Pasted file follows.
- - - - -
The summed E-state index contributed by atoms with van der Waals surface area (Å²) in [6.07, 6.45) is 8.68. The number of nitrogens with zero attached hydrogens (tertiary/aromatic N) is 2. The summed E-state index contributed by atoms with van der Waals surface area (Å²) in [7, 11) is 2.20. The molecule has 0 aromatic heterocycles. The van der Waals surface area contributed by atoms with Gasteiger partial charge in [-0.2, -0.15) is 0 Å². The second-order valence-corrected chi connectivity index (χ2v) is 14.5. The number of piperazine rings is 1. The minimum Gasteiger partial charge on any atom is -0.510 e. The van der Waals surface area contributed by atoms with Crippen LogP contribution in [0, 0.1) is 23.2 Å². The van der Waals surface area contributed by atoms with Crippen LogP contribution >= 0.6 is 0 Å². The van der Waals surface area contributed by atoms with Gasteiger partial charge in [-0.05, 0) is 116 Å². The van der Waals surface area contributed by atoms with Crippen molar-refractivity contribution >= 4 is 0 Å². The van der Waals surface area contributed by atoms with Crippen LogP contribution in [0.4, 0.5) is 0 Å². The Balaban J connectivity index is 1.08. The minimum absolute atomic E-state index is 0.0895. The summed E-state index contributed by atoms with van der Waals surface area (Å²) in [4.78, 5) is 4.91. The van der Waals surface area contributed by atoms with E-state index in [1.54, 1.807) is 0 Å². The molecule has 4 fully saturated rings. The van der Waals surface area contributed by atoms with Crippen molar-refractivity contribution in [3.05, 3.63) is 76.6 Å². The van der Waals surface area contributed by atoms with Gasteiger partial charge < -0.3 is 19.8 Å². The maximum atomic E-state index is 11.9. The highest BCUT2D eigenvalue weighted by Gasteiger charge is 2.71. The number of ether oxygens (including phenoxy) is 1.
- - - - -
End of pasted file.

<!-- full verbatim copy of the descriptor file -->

The summed E-state index contributed by atoms with van der Waals surface area (Å²) in [6.07, 6.45) is 8.68. The number of nitrogens with zero attached hydrogens (tertiary/aromatic N) is 2. The summed E-state index contributed by atoms with van der Waals surface area (Å²) in [7, 11) is 2.20. The molecule has 0 aromatic heterocycles. The van der Waals surface area contributed by atoms with Gasteiger partial charge in [-0.2, -0.15) is 0 Å². The second-order valence-corrected chi connectivity index (χ2v) is 14.5. The number of piperazine rings is 1. The minimum Gasteiger partial charge on any atom is -0.510 e. The van der Waals surface area contributed by atoms with Crippen LogP contribution in [0, 0.1) is 23.2 Å². The van der Waals surface area contributed by atoms with Crippen LogP contribution >= 0.6 is 0 Å². The van der Waals surface area contributed by atoms with Gasteiger partial charge in [-0.05, 0) is 116 Å². The van der Waals surface area contributed by atoms with Crippen molar-refractivity contribution >= 4 is 0 Å². The van der Waals surface area contributed by atoms with Crippen LogP contribution in [0.4, 0.5) is 0 Å². The Balaban J connectivity index is 1.08. The minimum absolute atomic E-state index is 0.0895. The summed E-state index contributed by atoms with van der Waals surface area (Å²) in [4.78, 5) is 4.91. The van der Waals surface area contributed by atoms with E-state index in [1.54, 1.807) is 0 Å². The molecule has 4 fully saturated rings. The van der Waals surface area contributed by atoms with Crippen molar-refractivity contribution in [3.05, 3.63) is 76.6 Å². The van der Waals surface area contributed by atoms with Gasteiger partial charge < -0.3 is 19.8 Å². The maximum atomic E-state index is 11.9. The highest BCUT2D eigenvalue weighted by Gasteiger charge is 2.71. The number of ether oxygens (including phenoxy) is 1.